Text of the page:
Speaking of plants, it was somewhat depressing to see how badly non-native species have taken over some of the habitats in Cape May. Weeds like Porcelain-berry, Ampelopsis brevipedunculata, and Japanese Knotweed, Polygonum cuspidatum, cover vast swaths of great migratory bird habitat. Anyone who doubts the ecological damage that these vegetative pests can do need only pay a visit to a place like Cape May.Beachfront Cape May with the famed lighthouse off in the yonder. This area is owned and managed by The Nature Conservancy, and is one of the best remaining oceanside habitats.
Royal Terns abound on the beach. Here, a squawking juvenile begs for food. Like Caspian Terns, the young of this species follow the adults around long after being fledged, demanding handouts from the long-suffering adults.It was nice to see these diminutive little Fish Crows, and hear their odd laughing snorts. American Crows were also about; the size difference between the two is conspicuous. Fish Crows are coastal in distribution, ranging up the Mississippi Valley. They should eventually be turn up along the Ohio River in Ohio. This one had a cheese puff or something probably equally unhealthy. Crows are not noted for discerning palates.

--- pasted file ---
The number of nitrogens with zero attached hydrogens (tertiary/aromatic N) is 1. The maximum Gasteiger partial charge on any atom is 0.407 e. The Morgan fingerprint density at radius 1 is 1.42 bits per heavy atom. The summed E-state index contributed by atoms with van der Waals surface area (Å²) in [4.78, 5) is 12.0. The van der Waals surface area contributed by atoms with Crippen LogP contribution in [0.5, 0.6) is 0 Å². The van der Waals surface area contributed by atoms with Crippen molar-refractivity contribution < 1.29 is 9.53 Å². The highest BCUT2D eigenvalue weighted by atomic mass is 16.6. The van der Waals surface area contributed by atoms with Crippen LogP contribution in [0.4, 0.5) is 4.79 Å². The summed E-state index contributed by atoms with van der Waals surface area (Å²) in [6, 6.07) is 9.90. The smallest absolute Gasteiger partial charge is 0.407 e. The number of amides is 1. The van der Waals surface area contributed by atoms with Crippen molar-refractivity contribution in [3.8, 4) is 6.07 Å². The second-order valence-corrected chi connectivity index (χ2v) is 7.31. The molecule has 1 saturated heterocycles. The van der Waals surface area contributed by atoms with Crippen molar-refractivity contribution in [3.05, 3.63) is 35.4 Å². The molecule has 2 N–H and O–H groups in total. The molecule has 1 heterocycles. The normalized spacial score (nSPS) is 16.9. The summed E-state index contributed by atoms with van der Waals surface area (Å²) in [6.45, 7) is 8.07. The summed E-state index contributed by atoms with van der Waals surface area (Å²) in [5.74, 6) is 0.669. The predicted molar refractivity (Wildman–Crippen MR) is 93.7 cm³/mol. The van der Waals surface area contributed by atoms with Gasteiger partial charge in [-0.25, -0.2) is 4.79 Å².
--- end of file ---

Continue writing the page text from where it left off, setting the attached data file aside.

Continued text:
Plenty of Black Skimmers were around. The Nature Conservancy protects large areas of beach, to improve nesting success of this species along with Piping Plovers and Least Terns.
Black Skimmers are wild-looking birds. They even attract the attention of non-birders. While photographing them, I was approached by some people who wondered what they were. They kind of look like little street toughs, wearing hoodies pulled down low over their eyes. Their bill is a marvel of evolution. Skimmers skim: they fly along the water's surface, dipping the lower mandible in as they course along, thus snatching up tasty aquatic morsels.
Hope to share more on The Cape later.